I think this is the reason people run accounts. Maybe it's time to adopt that approach!
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SwePeso
Patron Saint of Lost Yaks

Sweden
30188 Posts

Posted - 07/23/2013 :  03:39:59  Show Profile  Visit SwePeso's Homepage  Reply with Quote
If one invoice can be used for multiple solutions, do you want all solutions for that invoice, or just the first one?
If you only want one solution for an invoice, we can cut time significantly.



Microsoft SQL Server MVP, MCT, MCSE, MCSA, MCP, MCITP, MCTS, MCDBA
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SwePeso
Patron Saint of Lost Yaks

Sweden
30188 Posts

Posted - 07/23/2013 :  03:48:45  Show Profile  Visit SwePeso's Homepage  Reply with Quote
Try this. For every hit, it reduces the number of permutations by 2^(number of invoices for solution).
SET NOCOUNT ON;

DECLARE	@WantedValue MONEY = 3327.02;

DECLARE	@Data TABLE
	(
		ID INT IDENTITY(1, 1) PRIMARY KEY CLUSTERED,
		Invoice CHAR(11) NOT NULL,
		Amount MONEY NOT NULL,
		Items INT NOT NULL
	)

INSERT		@Data
		(	
			Invoice,
			Amount,
			Items
		)
SELECT		Invoice,
		Amount,
		Items
FROM		(
			VALUES		('SOI20002384',  354.00, 0),
					('SOI30003969',  241.52, 0),
					('SOI30004521', 1207.58, 0),
					('SOI30004535', 1509.48, 0),
					('SOI30004612', 2238.50, 0),
					('SOI30004662', 2775.74, 0),
					('SOI30004900', 3085.50, 0),
					('SOI30004901',  551.28, 0)
		) AS d(Invoice, Amount, Items)
WHERE		Amount <= @WantedValue
ORDER BY	Amount DESC;

DECLARE	@Solutions TABLE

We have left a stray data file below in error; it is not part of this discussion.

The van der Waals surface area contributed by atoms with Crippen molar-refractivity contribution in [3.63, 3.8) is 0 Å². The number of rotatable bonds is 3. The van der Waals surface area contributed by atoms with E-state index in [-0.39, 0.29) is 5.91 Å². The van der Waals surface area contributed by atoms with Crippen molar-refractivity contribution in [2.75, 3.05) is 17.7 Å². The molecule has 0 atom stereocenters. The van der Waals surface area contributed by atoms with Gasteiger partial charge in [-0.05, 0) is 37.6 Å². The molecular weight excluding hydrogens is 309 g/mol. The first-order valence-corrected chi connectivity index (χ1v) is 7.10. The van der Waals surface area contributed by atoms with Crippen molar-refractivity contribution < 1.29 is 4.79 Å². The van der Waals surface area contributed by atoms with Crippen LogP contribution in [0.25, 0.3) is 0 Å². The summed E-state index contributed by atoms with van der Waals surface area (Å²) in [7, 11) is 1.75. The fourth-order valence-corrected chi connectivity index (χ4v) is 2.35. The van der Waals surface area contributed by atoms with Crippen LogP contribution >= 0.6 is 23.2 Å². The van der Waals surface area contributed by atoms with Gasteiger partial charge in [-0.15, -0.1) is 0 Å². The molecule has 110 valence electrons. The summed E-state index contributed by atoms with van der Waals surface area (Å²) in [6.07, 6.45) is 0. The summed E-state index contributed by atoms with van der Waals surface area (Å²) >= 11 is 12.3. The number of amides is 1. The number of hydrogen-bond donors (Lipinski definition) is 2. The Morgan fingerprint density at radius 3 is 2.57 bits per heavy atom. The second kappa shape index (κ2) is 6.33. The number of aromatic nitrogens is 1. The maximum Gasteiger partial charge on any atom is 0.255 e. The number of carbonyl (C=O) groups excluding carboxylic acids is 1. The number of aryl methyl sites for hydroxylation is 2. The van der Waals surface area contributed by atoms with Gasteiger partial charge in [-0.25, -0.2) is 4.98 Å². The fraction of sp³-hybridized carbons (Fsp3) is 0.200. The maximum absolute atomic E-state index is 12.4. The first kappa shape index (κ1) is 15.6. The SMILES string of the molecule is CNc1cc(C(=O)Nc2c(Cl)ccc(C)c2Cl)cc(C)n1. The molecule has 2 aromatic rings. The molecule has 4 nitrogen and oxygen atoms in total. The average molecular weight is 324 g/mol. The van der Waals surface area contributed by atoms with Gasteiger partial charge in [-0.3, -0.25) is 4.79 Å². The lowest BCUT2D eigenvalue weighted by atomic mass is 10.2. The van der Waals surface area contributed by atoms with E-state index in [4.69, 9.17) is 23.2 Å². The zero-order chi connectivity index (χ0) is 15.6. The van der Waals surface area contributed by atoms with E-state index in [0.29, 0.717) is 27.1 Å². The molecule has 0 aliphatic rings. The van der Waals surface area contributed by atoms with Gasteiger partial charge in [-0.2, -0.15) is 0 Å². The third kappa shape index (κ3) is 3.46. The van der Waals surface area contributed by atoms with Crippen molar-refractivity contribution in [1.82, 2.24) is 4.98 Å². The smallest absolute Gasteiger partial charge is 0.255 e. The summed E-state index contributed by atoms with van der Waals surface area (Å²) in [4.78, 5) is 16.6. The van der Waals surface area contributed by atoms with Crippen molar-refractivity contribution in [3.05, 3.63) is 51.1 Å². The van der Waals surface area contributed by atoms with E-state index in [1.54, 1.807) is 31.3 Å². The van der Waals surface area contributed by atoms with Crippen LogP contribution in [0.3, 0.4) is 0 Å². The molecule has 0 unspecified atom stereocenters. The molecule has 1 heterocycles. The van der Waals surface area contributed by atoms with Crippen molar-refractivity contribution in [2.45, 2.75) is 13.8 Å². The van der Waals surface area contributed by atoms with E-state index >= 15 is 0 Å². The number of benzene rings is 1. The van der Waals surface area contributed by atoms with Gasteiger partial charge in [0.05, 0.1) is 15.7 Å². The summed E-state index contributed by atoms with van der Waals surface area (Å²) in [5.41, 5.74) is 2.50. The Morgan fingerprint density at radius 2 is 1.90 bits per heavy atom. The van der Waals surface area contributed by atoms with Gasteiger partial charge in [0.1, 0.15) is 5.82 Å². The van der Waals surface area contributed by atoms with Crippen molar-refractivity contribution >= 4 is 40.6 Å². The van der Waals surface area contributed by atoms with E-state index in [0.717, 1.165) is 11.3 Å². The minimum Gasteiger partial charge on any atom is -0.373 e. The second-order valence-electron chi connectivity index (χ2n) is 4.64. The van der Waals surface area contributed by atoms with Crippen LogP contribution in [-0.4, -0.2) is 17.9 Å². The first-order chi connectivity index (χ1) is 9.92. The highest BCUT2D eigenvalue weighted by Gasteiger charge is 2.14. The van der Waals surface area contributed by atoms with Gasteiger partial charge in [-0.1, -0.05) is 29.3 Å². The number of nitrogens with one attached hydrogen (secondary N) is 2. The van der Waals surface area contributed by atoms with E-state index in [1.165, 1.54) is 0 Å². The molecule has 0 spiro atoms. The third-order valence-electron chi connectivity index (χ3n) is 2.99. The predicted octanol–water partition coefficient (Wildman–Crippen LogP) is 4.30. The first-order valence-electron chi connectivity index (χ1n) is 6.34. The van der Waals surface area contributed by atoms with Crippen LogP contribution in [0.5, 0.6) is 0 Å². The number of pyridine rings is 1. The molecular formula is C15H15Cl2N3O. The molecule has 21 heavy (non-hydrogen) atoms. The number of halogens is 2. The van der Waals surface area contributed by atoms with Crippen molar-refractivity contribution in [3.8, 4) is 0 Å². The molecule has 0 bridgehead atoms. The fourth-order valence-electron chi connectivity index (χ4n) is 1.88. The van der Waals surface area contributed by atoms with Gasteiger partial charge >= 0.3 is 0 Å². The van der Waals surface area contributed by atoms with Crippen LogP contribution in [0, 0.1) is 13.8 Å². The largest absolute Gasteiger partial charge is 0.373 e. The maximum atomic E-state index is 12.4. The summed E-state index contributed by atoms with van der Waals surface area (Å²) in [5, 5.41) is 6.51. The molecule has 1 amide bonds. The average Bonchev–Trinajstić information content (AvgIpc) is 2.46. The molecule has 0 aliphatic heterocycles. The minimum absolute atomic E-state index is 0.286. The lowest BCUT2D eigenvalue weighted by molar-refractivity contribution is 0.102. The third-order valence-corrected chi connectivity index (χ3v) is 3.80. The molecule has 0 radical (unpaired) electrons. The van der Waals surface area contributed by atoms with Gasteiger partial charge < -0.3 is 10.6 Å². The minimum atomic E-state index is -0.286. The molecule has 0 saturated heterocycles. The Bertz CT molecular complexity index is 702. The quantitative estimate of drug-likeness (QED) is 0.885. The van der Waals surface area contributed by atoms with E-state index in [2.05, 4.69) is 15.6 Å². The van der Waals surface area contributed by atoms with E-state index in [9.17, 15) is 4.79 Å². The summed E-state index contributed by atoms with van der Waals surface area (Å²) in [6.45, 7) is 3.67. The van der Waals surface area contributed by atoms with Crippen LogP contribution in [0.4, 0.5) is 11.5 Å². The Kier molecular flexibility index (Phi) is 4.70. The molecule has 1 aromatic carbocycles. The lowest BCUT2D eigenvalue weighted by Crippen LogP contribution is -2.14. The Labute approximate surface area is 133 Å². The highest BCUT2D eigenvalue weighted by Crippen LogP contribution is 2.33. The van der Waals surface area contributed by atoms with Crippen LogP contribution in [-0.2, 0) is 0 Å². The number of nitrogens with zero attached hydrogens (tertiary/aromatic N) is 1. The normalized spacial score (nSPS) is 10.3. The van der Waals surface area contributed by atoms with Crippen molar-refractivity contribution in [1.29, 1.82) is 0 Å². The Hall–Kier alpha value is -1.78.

(
		Solution INT NOT NULL,
		Invoice CHAR(11) NOT NULL,
		PRIMARY KEY CLUSTERED
		(
			Solution,
			Invoice
		),
		Amount MONEY NOT NULL
	);

DECLARE	@Sum MONEY = 0,
	@ID INT = 1,
	@Solution INT = 1;

WHILE @ID IS NOT NULL
	BEGIN
		UPDATE	@Data
		SET	Items =	CASE
					WHEN ID < @ID THEN 0
					ELSE 1
				END
		WHERE	ID <= @ID;

		SELECT	@Sum = SUM(Amount)
		FROM	@Data
		WHERE	Items = 1;

		IF @Sum = @WantedValue
			BEGIN
				INSERT	@Solutions
					(
						Solution,
						Invoice,
						Amount
					)
				SELECT	@Solution,
					Invoice,
					Amount
				FROM	@Data
				WHERE	Items = 1;

				MERGE	@Data AS tgt
				USING	(
						SELECT	Invoice
						FROM	@Solutions
						WHERE	Solution = @Solution
					) AS src ON src.Invoice = tgt.Invoice
				WHEN	MATCHED
						THEN	DELETE
				WHEN	NOT MATCHED BY SOURCE
						THEN	UPDATE
							SET	Items = 0;

				SET	@Solution += 1;
			END

		SELECT	@ID = MIN(ID)
		FROM	@Data
		WHERE	Items = 0;
	END

SELECT	Solution,
	Invoice,
	Amount
FROM	@Solutions;



Microsoft SQL Server MVP, MCT, MCSE, MCSA, MCP, MCITP, MCTS, MCDBA
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barnabeck
Posting Yak Master

Spain